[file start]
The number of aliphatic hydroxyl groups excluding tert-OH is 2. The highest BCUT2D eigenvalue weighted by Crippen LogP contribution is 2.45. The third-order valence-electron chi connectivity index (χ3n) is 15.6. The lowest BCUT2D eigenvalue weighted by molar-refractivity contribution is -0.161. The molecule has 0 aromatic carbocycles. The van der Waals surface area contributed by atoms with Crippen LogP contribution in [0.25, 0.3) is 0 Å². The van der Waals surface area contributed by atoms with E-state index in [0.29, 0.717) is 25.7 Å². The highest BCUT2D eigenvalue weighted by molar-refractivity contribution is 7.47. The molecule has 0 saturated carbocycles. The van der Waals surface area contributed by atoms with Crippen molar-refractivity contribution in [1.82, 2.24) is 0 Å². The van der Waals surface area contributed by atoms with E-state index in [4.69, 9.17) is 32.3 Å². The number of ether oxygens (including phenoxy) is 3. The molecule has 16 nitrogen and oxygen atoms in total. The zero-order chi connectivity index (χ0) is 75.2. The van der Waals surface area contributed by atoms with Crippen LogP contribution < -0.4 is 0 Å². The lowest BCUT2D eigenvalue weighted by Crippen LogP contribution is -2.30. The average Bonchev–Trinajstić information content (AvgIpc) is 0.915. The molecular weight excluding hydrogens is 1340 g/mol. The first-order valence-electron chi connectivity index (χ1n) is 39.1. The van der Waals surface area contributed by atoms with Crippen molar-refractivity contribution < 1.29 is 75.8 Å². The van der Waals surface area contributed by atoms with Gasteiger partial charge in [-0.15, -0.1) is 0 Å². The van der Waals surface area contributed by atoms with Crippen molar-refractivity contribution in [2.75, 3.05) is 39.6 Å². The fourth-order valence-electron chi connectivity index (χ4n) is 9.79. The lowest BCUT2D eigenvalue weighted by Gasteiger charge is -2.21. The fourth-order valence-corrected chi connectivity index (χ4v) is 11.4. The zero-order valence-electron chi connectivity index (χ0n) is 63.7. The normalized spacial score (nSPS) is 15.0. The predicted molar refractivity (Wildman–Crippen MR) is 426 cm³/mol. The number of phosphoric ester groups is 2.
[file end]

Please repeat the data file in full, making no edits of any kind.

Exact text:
The number of aliphatic hydroxyl groups excluding tert-OH is 2. The highest BCUT2D eigenvalue weighted by Crippen LogP contribution is 2.45. The third-order valence-electron chi connectivity index (χ3n) is 15.6. The lowest BCUT2D eigenvalue weighted by molar-refractivity contribution is -0.161. The molecule has 0 aromatic carbocycles. The van der Waals surface area contributed by atoms with Crippen LogP contribution in [0.25, 0.3) is 0 Å². The van der Waals surface area contributed by atoms with E-state index in [0.29, 0.717) is 25.7 Å². The highest BCUT2D eigenvalue weighted by molar-refractivity contribution is 7.47. The molecule has 0 saturated carbocycles. The van der Waals surface area contributed by atoms with Crippen molar-refractivity contribution in [1.82, 2.24) is 0 Å². The van der Waals surface area contributed by atoms with E-state index in [4.69, 9.17) is 32.3 Å². The number of ether oxygens (including phenoxy) is 3. The molecule has 16 nitrogen and oxygen atoms in total. The zero-order chi connectivity index (χ0) is 75.2. The van der Waals surface area contributed by atoms with Crippen LogP contribution < -0.4 is 0 Å². The lowest BCUT2D eigenvalue weighted by Crippen LogP contribution is -2.30. The average Bonchev–Trinajstić information content (AvgIpc) is 0.915. The molecular weight excluding hydrogens is 1340 g/mol. The first-order valence-electron chi connectivity index (χ1n) is 39.1. The van der Waals surface area contributed by atoms with Crippen molar-refractivity contribution < 1.29 is 75.8 Å². The van der Waals surface area contributed by atoms with Gasteiger partial charge in [-0.15, -0.1) is 0 Å². The van der Waals surface area contributed by atoms with Crippen molar-refractivity contribution in [2.75, 3.05) is 39.6 Å². The fourth-order valence-electron chi connectivity index (χ4n) is 9.79. The lowest BCUT2D eigenvalue weighted by Gasteiger charge is -2.21. The fourth-order valence-corrected chi connectivity index (χ4v) is 11.4. The zero-order valence-electron chi connectivity index (χ0n) is 63.7. The normalized spacial score (nSPS) is 15.0. The predicted molar refractivity (Wildman–Crippen MR) is 426 cm³/mol. The number of phosphoric ester groups is 2.